Federal Grand Jury in Chicago Indicts Five Alleged Associates of Sinaloa Cartel on Drug Trafficking Charges
CHICAGO — A federal grand jury in Chicago has indicted five suspected associates of the Sinaloa Cartel on drug trafficking charges for allegedly conspiring to distribute cocaine in the Chicago area. One defendant was recently extradited to the United States to face the charges.
Charged with conspiracy to possess a controlled substance with the intent to distribute are ROBERTO VELAZQUEZ MARTINEZ, 36, of Santiago Papasquiaro, Mexico; CAMILO ALVAREZ, 44, of Durango, Mexico; JOSE HERNANDEZ RAMIREZ, 36, of Tamaulipas, Mexico; INES CHAVEZ RODRIGUEZ, 36, of Santiago Papasquiaro, Mexico; and LOUIS REYES VELEZ, 44, of Stickney, Ill.
According to a criminal complaint and indictments filed in U.S. District Court in Chicago, the defendants worked together to attempt to import and distribute cocaine into the United States on behalf of the Sinaloa Cartel in Mexico. The charges allege that Velazquez Martinez traveled to Chicago in 2018 to attempt to arrange a multi-kilogram cocaine shipment with co-conspirators and two other individuals who, unbeknownst to Velazquez Martinez, were confidentially working with U.S. law enforcement.
Reyes Velez was arrested Tuesday in Cicero, Ill. He pleaded not guilty at his arraignment Tuesday before U.S. Magistrate Judge Young B. Kim. A detention hearing for Reyes Velez is scheduled for this afternoon. Velazquez Martinez was arrested in October 2019 in Lima, Peru, and was extradited in December 2020 to the United States. He has pleaded not guilty. His case is set for a status hearing on March 31, 2021, before U.S. District Judge Joan H. Lefkow.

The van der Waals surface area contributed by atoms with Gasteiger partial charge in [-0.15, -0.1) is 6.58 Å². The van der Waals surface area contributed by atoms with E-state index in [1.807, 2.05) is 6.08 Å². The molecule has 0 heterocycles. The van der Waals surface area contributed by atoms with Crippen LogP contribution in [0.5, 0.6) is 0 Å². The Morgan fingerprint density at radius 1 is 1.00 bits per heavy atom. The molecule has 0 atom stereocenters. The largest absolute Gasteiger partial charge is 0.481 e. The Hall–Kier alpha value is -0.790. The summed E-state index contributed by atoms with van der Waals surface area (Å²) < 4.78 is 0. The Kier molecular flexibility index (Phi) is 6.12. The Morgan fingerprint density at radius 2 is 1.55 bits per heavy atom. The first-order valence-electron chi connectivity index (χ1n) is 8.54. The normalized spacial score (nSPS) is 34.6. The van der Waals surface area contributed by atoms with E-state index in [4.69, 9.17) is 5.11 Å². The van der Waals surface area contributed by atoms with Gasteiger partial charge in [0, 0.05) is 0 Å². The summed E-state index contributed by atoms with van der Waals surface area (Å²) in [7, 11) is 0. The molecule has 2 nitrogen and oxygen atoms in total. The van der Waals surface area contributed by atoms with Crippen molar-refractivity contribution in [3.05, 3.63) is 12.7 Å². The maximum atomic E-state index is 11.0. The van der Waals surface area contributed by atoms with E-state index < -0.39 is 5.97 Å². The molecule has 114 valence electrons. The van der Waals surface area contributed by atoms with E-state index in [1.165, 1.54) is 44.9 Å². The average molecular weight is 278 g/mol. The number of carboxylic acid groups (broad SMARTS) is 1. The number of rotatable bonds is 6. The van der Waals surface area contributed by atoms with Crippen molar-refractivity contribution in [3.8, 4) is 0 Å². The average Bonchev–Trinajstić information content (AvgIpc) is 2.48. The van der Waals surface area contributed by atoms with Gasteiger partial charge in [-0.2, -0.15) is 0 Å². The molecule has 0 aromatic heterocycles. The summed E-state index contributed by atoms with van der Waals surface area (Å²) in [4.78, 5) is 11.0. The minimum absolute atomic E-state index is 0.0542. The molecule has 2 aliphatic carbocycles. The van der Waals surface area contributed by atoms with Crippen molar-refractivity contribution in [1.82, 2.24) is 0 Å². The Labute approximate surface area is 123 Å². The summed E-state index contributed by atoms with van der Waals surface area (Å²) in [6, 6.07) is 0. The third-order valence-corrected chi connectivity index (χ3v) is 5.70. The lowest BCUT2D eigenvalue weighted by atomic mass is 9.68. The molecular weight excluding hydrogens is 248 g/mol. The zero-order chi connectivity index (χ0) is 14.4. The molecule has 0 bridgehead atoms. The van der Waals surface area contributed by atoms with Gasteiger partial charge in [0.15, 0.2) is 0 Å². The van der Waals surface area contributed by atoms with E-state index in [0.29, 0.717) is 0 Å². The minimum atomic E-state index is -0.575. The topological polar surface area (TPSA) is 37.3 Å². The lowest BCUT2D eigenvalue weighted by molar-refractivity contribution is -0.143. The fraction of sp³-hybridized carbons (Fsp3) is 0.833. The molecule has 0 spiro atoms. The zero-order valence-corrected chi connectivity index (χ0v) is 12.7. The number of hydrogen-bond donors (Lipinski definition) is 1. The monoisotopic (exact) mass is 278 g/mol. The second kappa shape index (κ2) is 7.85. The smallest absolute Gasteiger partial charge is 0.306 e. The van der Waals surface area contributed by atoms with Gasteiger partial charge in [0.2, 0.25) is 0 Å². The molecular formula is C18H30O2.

Alvarez, Hernandez Ramirez, and Chavez Rodriguez are believed to be residing in Mexico. U.S. warrants for their arrests have been issued.
The charges were announced by John R. Lausch, Jr., United States Attorney for the Northern District of Illinois; and Robert J. Bell, Special Agent-in-Charge of the Chicago Field Division of the U.S. Drug Enforcement Administration. Valuable assistance was provided by the Justice Department’s Office of International Affairs, U.S. Customs and Border Protection, U.S. Marshals Service, and INTERPOL. The government is represented by Assistant U.S. Attorneys Aaron R. Bond and Matthew J. Hernandez.
The investigation was conducted with the support of the Chicago HIDTA and OCDETF Task Forces, which are comprised of federal, state, and local law enforcement agencies working together to identify, disrupt, and dismantle the most serious drug trafficking organizations.
The public is reminded that an indictment is not evidence of guilt. The defendants are presumed innocent and entitled to a fair trial at which the government has the burden of proving guilt beyond a reasonable doubt. The drug conspiracy charge is punishable by a maximum sentence of life in federal prison. If convicted, the Court must impose a reasonable sentence under federal statutes and the advisory U.S. Sentencing Guidelines.